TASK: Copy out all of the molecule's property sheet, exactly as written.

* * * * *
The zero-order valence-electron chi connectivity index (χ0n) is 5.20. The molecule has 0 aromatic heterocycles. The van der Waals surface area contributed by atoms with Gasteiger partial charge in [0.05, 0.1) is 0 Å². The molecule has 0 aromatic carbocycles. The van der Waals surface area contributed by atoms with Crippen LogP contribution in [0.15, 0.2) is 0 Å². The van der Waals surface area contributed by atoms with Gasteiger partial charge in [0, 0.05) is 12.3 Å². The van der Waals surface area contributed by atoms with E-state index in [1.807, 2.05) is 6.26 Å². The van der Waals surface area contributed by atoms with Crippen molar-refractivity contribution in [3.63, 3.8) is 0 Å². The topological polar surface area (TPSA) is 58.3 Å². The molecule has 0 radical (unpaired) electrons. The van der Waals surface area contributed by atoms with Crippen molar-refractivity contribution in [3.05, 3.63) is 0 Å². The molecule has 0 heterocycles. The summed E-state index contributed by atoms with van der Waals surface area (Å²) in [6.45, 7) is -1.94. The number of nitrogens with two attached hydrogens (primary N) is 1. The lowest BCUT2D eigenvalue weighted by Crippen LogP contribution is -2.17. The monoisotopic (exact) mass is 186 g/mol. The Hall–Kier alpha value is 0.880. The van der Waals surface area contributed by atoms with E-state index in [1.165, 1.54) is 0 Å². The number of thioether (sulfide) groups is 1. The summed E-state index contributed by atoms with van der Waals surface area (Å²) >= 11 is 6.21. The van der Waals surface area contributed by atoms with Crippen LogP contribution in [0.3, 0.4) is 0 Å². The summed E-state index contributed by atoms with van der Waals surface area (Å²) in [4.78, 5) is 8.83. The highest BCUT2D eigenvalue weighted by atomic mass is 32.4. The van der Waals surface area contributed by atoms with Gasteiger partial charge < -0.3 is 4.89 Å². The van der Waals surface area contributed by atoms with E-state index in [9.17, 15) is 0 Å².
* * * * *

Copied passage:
The zero-order valence-electron chi connectivity index (χ0n) is 5.20. The molecule has 0 aromatic heterocycles. The van der Waals surface area contributed by atoms with Gasteiger partial charge in [0.05, 0.1) is 0 Å². The molecule has 0 aromatic carbocycles. The van der Waals surface area contributed by atoms with Crippen LogP contribution in [0.15, 0.2) is 0 Å². The van der Waals surface area contributed by atoms with Gasteiger partial charge in [0, 0.05) is 12.3 Å². The van der Waals surface area contributed by atoms with E-state index in [1.807, 2.05) is 6.26 Å². The van der Waals surface area contributed by atoms with Crippen molar-refractivity contribution in [3.63, 3.8) is 0 Å². The topological polar surface area (TPSA) is 58.3 Å². The molecule has 0 radical (unpaired) electrons. The van der Waals surface area contributed by atoms with Crippen molar-refractivity contribution in [3.05, 3.63) is 0 Å². The molecule has 0 heterocycles. The summed E-state index contributed by atoms with van der Waals surface area (Å²) in [6.45, 7) is -1.94. The number of nitrogens with two attached hydrogens (primary N) is 1. The lowest BCUT2D eigenvalue weighted by Crippen LogP contribution is -2.17. The monoisotopic (exact) mass is 186 g/mol. The Hall–Kier alpha value is 0.880. The van der Waals surface area contributed by atoms with E-state index in [1.165, 1.54) is 0 Å². The number of thioether (sulfide) groups is 1. The summed E-state index contributed by atoms with van der Waals surface area (Å²) >= 11 is 6.21. The van der Waals surface area contributed by atoms with Crippen LogP contribution in [0.3, 0.4) is 0 Å². The summed E-state index contributed by atoms with van der Waals surface area (Å²) in [4.78, 5) is 8.83. The highest BCUT2D eigenvalue weighted by atomic mass is 32.4. The van der Waals surface area contributed by atoms with Gasteiger partial charge < -0.3 is 4.89 Å². The van der Waals surface area contributed by atoms with E-state index in [9.17, 15) is 0 Å².